The Governments news release commits to make public the results of these audits. The news release states: The results of the audits will be available in Ontarios annual compliance and enforcement plan.

This commendable commitment must be viewed with considerable caution. In the 2014 Ontario election, Premier Wynne committed to make public the content and results of the Governments AODA enforcement efforts. In her May 14, 2014 letter to the AODA Alliance, Premier Wynne pledged:

6. We will make a detailed plan on all enforcement activities available, along with establishing and publicizing an accessible toll-free phone number to report violations of AODA requirements. Unfortunately, communication of the enforcement plan is on hold during the writ period. I look forward to releasing it promptly should we win the honour of re-election.

7. To ensure increased transparency going forward, we will make an annual report publicly available on levels of compliance including the effectiveness of our enforcement measures.

Premier Wynne’s May 14, 2014 letter to the AODA Alliance, setting out her Government’s 2014 accessibility election pledges, is available at http://www.aodaalliance.org/strong-effective-aoda/06132014.asp

Regrettably, one-third into the Governments new term in office, the Government has still not kept that promise. It has not released a comprehensive enforcement plan. It has not issued an annual enforcement report. Most new information we have learned about the Governments AODA enforcement activities has resulted from our pressing the Government for answers or filing Freedom of Information applications.

Last November the Government posted on the internet a short document that it claimed to be an enforcement plan. The Government has had occasion to point back at it as its AODA enforcement plan. However that posting included little detail and little if anything new. It clearly fell far short of the Governments May 14, 2014 election promises. To see the Governments November 2014 posting on AODA enforcement and our analysis of it, visit http://www.aodaalliance.org/strong-effective-aoda/11182014.asp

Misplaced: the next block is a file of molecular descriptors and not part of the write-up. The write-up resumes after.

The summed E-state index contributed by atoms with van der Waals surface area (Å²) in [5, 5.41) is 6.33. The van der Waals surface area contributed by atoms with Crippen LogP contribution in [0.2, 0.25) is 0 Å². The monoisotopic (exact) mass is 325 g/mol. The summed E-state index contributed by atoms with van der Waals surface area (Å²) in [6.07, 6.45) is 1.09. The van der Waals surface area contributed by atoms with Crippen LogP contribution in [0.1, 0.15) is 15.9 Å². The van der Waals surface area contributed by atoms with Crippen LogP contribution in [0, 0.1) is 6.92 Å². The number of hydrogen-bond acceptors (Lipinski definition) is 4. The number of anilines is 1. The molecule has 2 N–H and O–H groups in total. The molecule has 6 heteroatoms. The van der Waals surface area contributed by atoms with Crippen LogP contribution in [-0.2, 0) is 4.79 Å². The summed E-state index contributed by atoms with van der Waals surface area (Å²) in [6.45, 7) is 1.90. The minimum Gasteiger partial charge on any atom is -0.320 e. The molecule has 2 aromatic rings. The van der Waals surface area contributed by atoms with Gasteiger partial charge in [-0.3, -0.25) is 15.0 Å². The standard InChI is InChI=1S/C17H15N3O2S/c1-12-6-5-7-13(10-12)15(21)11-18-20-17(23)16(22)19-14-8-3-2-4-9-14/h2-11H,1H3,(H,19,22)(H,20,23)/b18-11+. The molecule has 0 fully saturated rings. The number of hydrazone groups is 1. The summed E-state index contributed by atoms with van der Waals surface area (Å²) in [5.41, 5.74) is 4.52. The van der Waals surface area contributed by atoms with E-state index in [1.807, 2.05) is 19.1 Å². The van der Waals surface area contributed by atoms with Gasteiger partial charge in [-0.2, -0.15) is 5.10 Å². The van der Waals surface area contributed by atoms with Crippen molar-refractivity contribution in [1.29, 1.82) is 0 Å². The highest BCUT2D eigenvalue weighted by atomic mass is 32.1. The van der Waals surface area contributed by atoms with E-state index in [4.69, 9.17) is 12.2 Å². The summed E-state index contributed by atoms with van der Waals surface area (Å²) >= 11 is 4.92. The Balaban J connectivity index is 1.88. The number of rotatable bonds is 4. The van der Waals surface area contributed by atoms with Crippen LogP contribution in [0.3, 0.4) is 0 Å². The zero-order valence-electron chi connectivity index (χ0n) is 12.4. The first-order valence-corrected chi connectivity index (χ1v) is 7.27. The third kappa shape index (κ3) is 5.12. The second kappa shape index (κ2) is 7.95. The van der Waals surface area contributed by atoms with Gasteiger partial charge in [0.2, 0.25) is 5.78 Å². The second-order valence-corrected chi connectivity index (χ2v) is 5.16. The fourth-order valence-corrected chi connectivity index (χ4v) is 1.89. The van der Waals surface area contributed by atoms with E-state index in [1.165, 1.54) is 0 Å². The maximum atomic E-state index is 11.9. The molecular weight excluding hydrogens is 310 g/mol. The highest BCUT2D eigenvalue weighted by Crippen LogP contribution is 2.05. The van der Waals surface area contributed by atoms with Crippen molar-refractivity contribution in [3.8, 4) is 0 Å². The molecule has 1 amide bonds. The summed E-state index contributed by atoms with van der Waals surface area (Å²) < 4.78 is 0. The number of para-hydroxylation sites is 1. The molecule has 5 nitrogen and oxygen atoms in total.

The Governments Backgrounder makes a bold assertion of fact which must be viewed with caution. It states as a fact:

January 1, 2012: all employers in Ontario (public sector and private sector) with one or more employees began complying with the requirement to provide individualized workplace emergency response information under the following conditions:

The Government is in no position to know whether and to what extent private sector organizations started to take these steps in 2012. Despite our pressure, the Government has never audited any of them for this requirement, before this new enforcement blitz, as far as it has revealed to us.

It is important to explore the specific AODA requirements for which large retail organizations will be audited. All the Backgrounder says about the actual contents of the audits is as follows:

Organizations selected for an audit during this three-month initiative will be asked to provide evidence that they have in place, or are prepared to put in place, individualized emergency response plans for their employees with disabilities. They will also be asked to provide a copy of the multi-year accessibility plan and to confirm that the plan is:

( Posted on their website, if they have one.
( Available in an accessible format upon request. ( Reviewed and updated every five years.

These are, of course, important things to audit. However, it is palpably insufficient near the end of 2015 to simply try to ascertain if a large retail establishment is prepared to put in place, individualized emergency response plans for their employees with disabilities, if they dont now have one. These organizations have had years to put these in place.